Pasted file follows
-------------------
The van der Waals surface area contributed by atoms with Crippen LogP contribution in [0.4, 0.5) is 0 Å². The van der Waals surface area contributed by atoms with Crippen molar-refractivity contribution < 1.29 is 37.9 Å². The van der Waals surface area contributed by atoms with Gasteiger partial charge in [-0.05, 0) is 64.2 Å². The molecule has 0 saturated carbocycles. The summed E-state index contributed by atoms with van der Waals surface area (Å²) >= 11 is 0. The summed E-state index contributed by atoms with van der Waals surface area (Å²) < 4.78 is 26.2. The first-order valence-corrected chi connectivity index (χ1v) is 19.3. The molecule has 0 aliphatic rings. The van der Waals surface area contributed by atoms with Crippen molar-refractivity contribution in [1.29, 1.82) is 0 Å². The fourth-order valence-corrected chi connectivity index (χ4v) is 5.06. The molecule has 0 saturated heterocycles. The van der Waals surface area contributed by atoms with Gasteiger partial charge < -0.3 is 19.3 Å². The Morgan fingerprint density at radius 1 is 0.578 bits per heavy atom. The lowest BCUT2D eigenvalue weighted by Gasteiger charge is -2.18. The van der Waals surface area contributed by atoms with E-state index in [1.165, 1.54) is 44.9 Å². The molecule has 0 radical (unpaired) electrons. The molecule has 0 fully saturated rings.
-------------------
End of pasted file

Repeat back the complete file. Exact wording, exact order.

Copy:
The van der Waals surface area contributed by atoms with Crippen LogP contribution in [0.4, 0.5) is 0 Å². The van der Waals surface area contributed by atoms with Crippen molar-refractivity contribution < 1.29 is 37.9 Å². The van der Waals surface area contributed by atoms with Gasteiger partial charge in [-0.05, 0) is 64.2 Å². The molecule has 0 saturated carbocycles. The summed E-state index contributed by atoms with van der Waals surface area (Å²) >= 11 is 0. The summed E-state index contributed by atoms with van der Waals surface area (Å²) < 4.78 is 26.2. The first-order valence-corrected chi connectivity index (χ1v) is 19.3. The molecule has 0 aliphatic rings. The van der Waals surface area contributed by atoms with Crippen molar-refractivity contribution in [1.29, 1.82) is 0 Å². The fourth-order valence-corrected chi connectivity index (χ4v) is 5.06. The molecule has 0 saturated heterocycles. The van der Waals surface area contributed by atoms with Gasteiger partial charge < -0.3 is 19.3 Å². The Morgan fingerprint density at radius 1 is 0.578 bits per heavy atom. The lowest BCUT2D eigenvalue weighted by Gasteiger charge is -2.18. The van der Waals surface area contributed by atoms with E-state index in [1.165, 1.54) is 44.9 Å². The molecule has 0 radical (unpaired) electrons. The molecule has 0 fully saturated rings.